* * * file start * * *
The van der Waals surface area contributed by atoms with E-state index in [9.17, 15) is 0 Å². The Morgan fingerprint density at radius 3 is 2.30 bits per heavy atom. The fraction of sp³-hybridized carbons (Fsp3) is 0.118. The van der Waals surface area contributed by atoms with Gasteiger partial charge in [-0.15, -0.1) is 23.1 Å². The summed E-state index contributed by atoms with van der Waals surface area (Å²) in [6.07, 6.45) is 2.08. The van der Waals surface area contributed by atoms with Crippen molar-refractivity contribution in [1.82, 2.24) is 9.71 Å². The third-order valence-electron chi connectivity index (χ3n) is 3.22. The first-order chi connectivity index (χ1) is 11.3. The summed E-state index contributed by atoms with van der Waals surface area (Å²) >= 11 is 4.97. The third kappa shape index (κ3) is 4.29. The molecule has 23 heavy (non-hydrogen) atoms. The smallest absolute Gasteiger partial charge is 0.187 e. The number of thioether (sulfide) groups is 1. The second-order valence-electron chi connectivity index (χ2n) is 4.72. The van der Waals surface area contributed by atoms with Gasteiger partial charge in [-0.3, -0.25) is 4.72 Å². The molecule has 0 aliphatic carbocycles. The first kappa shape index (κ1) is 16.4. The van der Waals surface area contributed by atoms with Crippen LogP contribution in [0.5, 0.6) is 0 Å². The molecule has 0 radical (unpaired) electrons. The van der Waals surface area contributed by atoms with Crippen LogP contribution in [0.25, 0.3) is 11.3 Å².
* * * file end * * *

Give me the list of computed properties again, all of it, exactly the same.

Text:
The van der Waals surface area contributed by atoms with E-state index in [9.17, 15) is 0 Å². The Morgan fingerprint density at radius 3 is 2.30 bits per heavy atom. The fraction of sp³-hybridized carbons (Fsp3) is 0.118. The van der Waals surface area contributed by atoms with Gasteiger partial charge in [-0.15, -0.1) is 23.1 Å². The summed E-state index contributed by atoms with van der Waals surface area (Å²) in [6.07, 6.45) is 2.08. The van der Waals surface area contributed by atoms with Crippen molar-refractivity contribution in [1.82, 2.24) is 9.71 Å². The third-order valence-electron chi connectivity index (χ3n) is 3.22. The first-order chi connectivity index (χ1) is 11.3. The summed E-state index contributed by atoms with van der Waals surface area (Å²) >= 11 is 4.97. The third kappa shape index (κ3) is 4.29. The molecule has 23 heavy (non-hydrogen) atoms. The smallest absolute Gasteiger partial charge is 0.187 e. The number of thioether (sulfide) groups is 1. The second-order valence-electron chi connectivity index (χ2n) is 4.72. The van der Waals surface area contributed by atoms with Gasteiger partial charge in [-0.3, -0.25) is 4.72 Å². The molecule has 0 aliphatic carbocycles. The first kappa shape index (κ1) is 16.4. The van der Waals surface area contributed by atoms with Crippen LogP contribution in [0.5, 0.6) is 0 Å². The molecule has 0 radical (unpaired) electrons. The van der Waals surface area contributed by atoms with Crippen LogP contribution in [0.25, 0.3) is 11.3 Å².